Let’s talk about our obsession with weight loss. I don’t mean MY obsession with weight loss, which is, on most days, a thing of the past. I mean ours, as a culture. I mean, let’s talk about the messages we send, especially to women and girls, about body image, weight, and the constant need to count calories, exercise, reduce, reduce, reduce!
Based on the ads seen in magazines, television and the internet, heard on the radio, and emblazoned on the sides of public transit vehicles, billboards and bus stops, the spam emails I receive on a daily basis, and the “suggestions” that pop up on my Pinterest and other online accounts, we, as a culture are all, presumably, obsessed with the idea of losing weight and achieving the elusive “ideal body.” If we believe the ads, we can assume it’s all we ever think about: “How can I get through this Holiday without gaining weight? How can I cut the calories in my favourite dishes, so I can still eat them, but not gain weight? How can I lose those extra pounds I put on over the Holiday? What exercises can I do to sculpt my abs, lift my bum, tone my thighs? What should I wear to look my best? How can I use makeup to achieve a flawless, chiseled look?” If we aren’t careful, the ads go to work on our fragile psyches and, in a twisted example of self-fulfilling prophesy, we become those body-image obsessed creatures to whom the advertisements speak.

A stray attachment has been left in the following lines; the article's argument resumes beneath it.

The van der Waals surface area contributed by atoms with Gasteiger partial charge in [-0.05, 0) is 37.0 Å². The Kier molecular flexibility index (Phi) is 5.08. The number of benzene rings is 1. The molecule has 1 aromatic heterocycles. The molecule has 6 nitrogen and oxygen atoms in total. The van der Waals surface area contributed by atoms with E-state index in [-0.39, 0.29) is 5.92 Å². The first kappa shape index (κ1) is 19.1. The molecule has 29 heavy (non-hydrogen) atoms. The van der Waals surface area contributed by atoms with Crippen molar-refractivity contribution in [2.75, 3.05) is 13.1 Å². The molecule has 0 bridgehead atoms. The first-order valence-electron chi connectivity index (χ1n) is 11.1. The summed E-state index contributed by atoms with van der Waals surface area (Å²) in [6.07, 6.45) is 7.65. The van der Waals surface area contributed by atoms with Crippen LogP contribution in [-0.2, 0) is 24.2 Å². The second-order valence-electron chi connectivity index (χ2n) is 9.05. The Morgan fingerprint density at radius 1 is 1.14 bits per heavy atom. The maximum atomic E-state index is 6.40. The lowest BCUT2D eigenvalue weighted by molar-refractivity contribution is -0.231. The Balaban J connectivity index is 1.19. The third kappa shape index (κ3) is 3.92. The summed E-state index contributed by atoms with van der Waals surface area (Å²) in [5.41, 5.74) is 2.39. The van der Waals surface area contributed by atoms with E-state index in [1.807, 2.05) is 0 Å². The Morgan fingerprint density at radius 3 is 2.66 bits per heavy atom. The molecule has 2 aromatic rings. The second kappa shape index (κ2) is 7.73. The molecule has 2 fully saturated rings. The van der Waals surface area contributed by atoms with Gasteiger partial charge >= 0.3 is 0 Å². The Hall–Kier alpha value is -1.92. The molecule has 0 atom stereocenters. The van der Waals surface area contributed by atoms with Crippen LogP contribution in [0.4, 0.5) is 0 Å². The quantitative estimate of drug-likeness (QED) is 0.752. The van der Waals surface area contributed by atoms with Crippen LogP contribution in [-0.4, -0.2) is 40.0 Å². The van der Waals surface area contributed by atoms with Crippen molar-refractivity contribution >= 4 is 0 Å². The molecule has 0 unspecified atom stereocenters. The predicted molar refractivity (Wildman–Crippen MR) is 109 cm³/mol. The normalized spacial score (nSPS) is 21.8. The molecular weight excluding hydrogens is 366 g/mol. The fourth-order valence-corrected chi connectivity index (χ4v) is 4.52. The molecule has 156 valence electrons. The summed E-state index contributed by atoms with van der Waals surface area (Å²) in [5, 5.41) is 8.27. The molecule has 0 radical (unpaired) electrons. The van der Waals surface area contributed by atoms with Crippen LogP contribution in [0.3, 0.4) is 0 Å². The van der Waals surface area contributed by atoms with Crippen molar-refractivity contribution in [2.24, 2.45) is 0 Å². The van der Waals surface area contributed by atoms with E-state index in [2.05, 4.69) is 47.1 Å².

And it all leaves me thinking, “When will this stop? How can we learn to just be healthy, and to see the beauty each of us already, naturally, exudes?”
I am inundated on a daily basis with messages striving to convince me that I am not thin enough, not toned enough, not pretty enough, not sexy enough, just…not enough. It’s not a hard sell for me, because my ego is still pretty fragile in the body image department. When I see these topics popping up as “suggestions,” based on my internet habits, I have to wonder, “Why?” Is it because I search health and fitness topics? Recipes? Special diets (not weight-loss diets, but vegetarian, dairy-free, anti-inflammation…)? Is it assumed the only way anyone would want to improve their overall health would be by losing weight? Do we only strive to improve our health in an effort to look “good enough” in the eyes of others?